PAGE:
This means, as long as global solar demand surpasses their capacity as well as the total capacity below their cost structure, TSL will sell out. Their profitability will be the delta created between the median highest price global demand can accept and Trina Solar’s own costs. This is why lower cost providers have seen demand far exceed their capacity. This is also why higher cost producers may face large problems moving forward as some companies may have been built only to exist and feed off a highly subsidized solar market. Thus, if demand isn’t strong enough to encompass everyone next year, the solar market might end up being extremely bipolar with boom as well as bust stories on both ends.
Trina Solar did, however, give more clear indications for the upcoming fourth quarter. Their formal guidance is for shipments to range around 300mw, up only slightly on a sequential basis. This may be more a factor of their capacity constraints since as indicated, they are already producing well above stated capacity. Average selling prices on a constant currency basis are also indicated up. There may be confusion about how this may affect reported ASPs in dollar terms for the fourth quarter, but, if we can assume fairly linear shipments in the quarter then the company will post absolute dollar asp gains as well. In essence, it comes down to the average weighted euro for the quarter. For the first couple of months, the average weighted euro exchange rate was around 1.38. Shipments already made were booked at that rate and more importantly, TSL took further steps to hedge completely against currency translation risks.
Even if the euro rate stayed around 1.30 currently for the rest of the year, well below the 1.38 weighted average rate prior, the overall blended rate would still be around 1.35. Even if the euro dropped further to 1.25 and stayed there for there remainder of the year, it would only bring down the blended rate to 1.33. The weighted average euro exchange rate for the third quarter was around 1.29. As a result, it’s almost mathematically impossible for the average rate for Q4 to be lower than Q3 unless the euro completely broke down. So, if we can assume shipments were linear throughout the quarter, a higher blended average euro rate combined with higher euro ASPs will yield even higher dollar ASPs for this quarter. This would imply that reported ASPs for Q4 could be 4% higher, if not more. That would translate to very significant per watt ASP increases, and the company itself noted the impact would be meaningful. As a counterweight, the cost side could also increase, as well as processing costs, will stay level while silicon costs could increase by a couple cents per watt. Given the magnitude of ASP gains however, TSL should post a higher per watt gross profit sequentially. On slightly higher shipments, the company should then post a slightly higher EPS for the fourth quarter.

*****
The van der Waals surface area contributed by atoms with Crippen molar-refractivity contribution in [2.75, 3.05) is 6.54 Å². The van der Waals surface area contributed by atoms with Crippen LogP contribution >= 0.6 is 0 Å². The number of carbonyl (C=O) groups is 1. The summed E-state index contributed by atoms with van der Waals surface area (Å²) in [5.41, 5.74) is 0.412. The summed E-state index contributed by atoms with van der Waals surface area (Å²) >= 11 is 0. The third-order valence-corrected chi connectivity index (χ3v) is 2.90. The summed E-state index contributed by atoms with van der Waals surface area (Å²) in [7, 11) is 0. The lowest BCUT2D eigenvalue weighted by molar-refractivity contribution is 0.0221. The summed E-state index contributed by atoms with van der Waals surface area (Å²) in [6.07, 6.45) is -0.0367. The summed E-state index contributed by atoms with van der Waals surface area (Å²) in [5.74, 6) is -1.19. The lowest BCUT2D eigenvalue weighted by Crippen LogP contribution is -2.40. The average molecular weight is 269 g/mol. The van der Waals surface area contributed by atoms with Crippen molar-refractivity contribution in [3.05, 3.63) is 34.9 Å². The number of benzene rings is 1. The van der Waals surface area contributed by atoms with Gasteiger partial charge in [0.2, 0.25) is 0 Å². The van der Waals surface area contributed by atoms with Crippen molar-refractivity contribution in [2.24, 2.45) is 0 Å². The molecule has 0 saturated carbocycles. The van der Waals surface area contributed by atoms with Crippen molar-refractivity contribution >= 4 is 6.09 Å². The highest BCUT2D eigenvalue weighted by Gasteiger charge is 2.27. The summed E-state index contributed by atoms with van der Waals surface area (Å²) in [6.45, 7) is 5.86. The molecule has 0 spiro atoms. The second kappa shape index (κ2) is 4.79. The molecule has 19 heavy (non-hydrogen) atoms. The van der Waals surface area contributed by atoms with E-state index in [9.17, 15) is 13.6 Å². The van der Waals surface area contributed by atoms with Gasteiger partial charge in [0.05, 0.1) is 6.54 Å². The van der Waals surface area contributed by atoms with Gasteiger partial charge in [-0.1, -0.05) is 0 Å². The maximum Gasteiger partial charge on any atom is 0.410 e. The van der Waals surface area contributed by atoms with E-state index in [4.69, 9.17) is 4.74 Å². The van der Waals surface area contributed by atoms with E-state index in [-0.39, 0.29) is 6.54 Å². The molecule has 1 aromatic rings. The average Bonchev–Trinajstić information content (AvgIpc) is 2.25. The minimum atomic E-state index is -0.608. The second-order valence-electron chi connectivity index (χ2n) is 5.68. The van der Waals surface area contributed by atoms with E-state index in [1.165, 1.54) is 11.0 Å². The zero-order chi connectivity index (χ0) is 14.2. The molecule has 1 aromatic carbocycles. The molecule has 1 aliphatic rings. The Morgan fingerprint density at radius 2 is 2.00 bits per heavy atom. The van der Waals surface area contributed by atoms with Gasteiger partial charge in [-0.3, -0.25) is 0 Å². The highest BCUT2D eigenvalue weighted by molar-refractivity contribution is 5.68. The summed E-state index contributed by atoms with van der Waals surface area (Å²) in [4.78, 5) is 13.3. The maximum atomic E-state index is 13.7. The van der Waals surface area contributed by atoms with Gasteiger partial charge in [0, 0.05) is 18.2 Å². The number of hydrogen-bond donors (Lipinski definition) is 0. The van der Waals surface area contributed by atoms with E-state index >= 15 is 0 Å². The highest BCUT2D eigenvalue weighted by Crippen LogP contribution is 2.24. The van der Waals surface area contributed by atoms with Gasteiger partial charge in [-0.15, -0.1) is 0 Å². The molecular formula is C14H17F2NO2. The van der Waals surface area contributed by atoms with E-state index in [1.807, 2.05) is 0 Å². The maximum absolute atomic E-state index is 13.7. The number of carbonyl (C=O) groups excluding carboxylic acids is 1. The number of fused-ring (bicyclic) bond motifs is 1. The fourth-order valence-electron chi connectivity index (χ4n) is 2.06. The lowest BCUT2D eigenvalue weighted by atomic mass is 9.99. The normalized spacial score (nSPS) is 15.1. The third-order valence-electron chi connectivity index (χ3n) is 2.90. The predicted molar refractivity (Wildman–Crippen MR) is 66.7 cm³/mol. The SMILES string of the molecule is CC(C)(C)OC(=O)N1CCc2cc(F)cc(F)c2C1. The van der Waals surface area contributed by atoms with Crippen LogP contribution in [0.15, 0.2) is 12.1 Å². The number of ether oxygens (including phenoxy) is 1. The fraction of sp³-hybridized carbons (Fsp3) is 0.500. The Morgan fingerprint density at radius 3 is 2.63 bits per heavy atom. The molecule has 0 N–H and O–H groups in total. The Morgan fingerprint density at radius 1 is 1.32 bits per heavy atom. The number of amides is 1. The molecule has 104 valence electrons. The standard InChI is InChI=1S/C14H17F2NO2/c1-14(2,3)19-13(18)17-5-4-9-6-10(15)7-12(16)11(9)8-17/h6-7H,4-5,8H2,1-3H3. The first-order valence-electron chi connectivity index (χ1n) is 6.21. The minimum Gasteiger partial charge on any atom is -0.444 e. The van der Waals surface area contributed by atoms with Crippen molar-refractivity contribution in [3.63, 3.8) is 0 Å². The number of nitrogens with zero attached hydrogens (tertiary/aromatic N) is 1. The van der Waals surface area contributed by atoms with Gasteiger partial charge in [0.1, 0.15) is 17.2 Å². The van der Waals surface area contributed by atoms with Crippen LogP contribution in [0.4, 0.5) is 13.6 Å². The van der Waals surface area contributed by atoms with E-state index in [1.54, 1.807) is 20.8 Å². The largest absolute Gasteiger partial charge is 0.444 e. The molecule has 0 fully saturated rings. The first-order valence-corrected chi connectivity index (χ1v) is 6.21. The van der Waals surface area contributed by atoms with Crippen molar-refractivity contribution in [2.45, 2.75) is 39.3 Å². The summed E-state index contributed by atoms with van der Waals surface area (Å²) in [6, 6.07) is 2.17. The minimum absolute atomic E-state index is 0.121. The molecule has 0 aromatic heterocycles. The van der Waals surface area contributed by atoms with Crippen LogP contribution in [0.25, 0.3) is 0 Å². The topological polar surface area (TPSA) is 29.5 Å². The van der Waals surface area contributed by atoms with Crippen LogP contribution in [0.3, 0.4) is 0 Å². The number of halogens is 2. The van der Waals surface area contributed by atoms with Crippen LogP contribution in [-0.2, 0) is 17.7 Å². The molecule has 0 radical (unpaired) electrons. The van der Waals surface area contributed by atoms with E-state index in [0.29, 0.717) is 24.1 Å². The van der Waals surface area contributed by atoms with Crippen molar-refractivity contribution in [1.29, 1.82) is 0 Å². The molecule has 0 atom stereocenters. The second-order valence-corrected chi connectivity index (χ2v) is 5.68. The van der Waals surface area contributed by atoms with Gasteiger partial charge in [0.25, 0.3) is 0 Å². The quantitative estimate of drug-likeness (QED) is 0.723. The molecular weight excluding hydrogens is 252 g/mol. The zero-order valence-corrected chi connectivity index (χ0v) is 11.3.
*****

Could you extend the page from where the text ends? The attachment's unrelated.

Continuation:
Blended Unit Costs: 1.21/watt
Gross Margin: 32%
Gross Profit: 171m
Operating Expenses: 48m
Operating Profit: 123m
Net Interest Expense: 7m
Net Income: 98m
Diluted Share Count: 79m
As usual, this number only represents operational earnings, so it excluded any potential one time gains or losses such as currency translations. Based on the company’s statements, foreign exchange translations should be neutral to positive if the euro stayed at or below 1.35. An end of year close higher would most likely result in a foreign exchange loss. In addition, a blended unit cost was used this time instead of breaking out cost components. As noted above, since TSL did not give enough information to make an average breakdown of their wafer and cell procurement, using a blended ratio should be accurate enough given the company stated that their procurement mix would stay roughly similar to third quarter levels.
The only change is a slight increase consideration for most likely small polysilicon and wafer procurement costs. This is only a rough estimate based on information the company has given. The actual results could be very different as management has continually given conservative estimates only to beat it by fairly wide margins. Given what appears to be capacity constraints, it’s hard to estimate higher shipments, although if TSL’s reporting history repeats actual shipments could be higher.
Also, as noted above, the actual gross margin can widely range as well depending on the procurement ratio the company uses during the quarter. As a whole, however, and outside of any unannounced charges and currency effects, the net income estimate above should not be any lower based on all the information presented.
Disclosure: Long TSL and YGE.